Minibus, taxi fares may rise two weeks after increase in tunnel toll

PUBLISHED : Monday, 02 August, 2010, 12:00am
UPDATED : Monday, 02 August, 2010, 12:00am

Fares on red minibus routes that pass through the Western Harbour Tunnel may be raised in two weeks after a set of new tolls took effect yesterday.

Operators of seven minibus routes will meet today to discuss the increase, expected to be between 50 cents and HK$1.

Lai Ming-hung, of the Taxi and Public Light Bus Concern Group, said drivers would have to pay up to HK$1,500 a month in extra costs if they did not raise fares.

'Still, I think five of the seven routes that now pass through the Western Harbour Tunnel may swallow the extra costs, because many of their services overlap that of buses.'

Traffic at the Western Harbour Tunnel was scarce yesterday morning, although not much different from a usual Sunday, when the toll for cars and taxis increases by HK$5 to HK$50 and HK$45, respectively.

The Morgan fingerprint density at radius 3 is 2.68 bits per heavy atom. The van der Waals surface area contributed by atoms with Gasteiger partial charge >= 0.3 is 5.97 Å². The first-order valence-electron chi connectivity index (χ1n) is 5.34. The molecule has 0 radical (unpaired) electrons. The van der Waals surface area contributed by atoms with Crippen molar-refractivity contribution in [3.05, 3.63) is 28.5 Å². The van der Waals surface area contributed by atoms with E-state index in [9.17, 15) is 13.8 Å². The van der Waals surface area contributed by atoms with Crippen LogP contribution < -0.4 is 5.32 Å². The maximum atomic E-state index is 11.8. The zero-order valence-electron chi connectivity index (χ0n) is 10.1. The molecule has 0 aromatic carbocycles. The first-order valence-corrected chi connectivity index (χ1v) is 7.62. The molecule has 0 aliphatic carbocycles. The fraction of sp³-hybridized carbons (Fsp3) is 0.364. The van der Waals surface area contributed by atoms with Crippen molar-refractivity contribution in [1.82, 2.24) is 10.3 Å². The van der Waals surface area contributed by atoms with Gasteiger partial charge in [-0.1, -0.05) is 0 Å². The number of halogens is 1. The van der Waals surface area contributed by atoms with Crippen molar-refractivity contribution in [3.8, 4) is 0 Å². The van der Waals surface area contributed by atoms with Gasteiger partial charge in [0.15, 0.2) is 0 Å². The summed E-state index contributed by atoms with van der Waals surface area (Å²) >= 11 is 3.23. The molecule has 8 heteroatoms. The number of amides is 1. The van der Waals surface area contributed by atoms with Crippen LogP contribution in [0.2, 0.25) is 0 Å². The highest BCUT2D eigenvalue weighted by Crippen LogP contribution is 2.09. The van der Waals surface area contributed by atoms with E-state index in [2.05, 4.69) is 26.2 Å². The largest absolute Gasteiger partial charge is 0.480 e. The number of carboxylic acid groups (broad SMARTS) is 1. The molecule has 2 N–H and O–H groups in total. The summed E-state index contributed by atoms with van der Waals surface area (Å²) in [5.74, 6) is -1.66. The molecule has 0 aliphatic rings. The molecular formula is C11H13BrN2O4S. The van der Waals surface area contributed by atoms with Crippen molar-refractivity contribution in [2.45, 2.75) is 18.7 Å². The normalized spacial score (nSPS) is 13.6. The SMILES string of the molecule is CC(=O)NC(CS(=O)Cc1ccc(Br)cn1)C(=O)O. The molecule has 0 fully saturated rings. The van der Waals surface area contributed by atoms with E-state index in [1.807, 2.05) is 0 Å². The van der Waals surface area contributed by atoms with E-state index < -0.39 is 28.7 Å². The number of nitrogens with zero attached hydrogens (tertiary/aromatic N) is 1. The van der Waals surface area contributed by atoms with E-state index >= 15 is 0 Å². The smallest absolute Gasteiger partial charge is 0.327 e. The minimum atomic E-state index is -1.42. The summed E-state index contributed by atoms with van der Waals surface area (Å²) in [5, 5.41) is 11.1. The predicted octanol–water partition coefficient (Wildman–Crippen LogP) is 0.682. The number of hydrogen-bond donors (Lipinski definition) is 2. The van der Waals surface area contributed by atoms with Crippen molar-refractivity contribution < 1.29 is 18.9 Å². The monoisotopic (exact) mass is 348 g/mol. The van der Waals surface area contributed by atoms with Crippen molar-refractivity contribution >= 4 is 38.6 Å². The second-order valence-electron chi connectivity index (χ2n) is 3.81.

The Transport Department expects the toll rise to push about 2,600 vehicle trips a day to the already congested Cross-Harbour Tunnel and Eastern Harbour Tunnel, but the League of Social Democrats said that will not be the only impact.

'The toll rise sets a very bad example for other public utilities. Taxis, buses and minibuses have all applied for fare rises,' said the league's Edward Yam Liang-hsien.

League members joined a slow-drive protest yesterday. The convoy stopped at the tunnel's toll plaza on the Kowloon side and submitted a petition to the operator demanding that the toll rise be suspended.

Authorities were still assessing an application by taxi drivers to increase fares. This would add HK$2 to the flag-fall price, which is currently set at HK$18.

Kowloon Motor Bus applied for an increase of up to 8.6 per cent the day Western Harbour Tunnel announced its toll rise. Taxi and KMB fares were last raised about two years ago.

The government said in March that the Cross-Harbour Tunnel's toll - the cheapest of the three crossings - may have to be adjusted.

More than 120,000 vehicles use the Cross-Harbour Tunnel each day -the same volume as the other two tunnels combined.

The Democratic Alliance for the Betterment of Hong Kong said it may advise the government to build a fourth crossing to alleviate tunnel traffic or build an extension that branches off from the Cross-Harbour Tunnel to Central.

The government is expected to release findings of a study on ways to regulate tunnel traffic before the end of the year.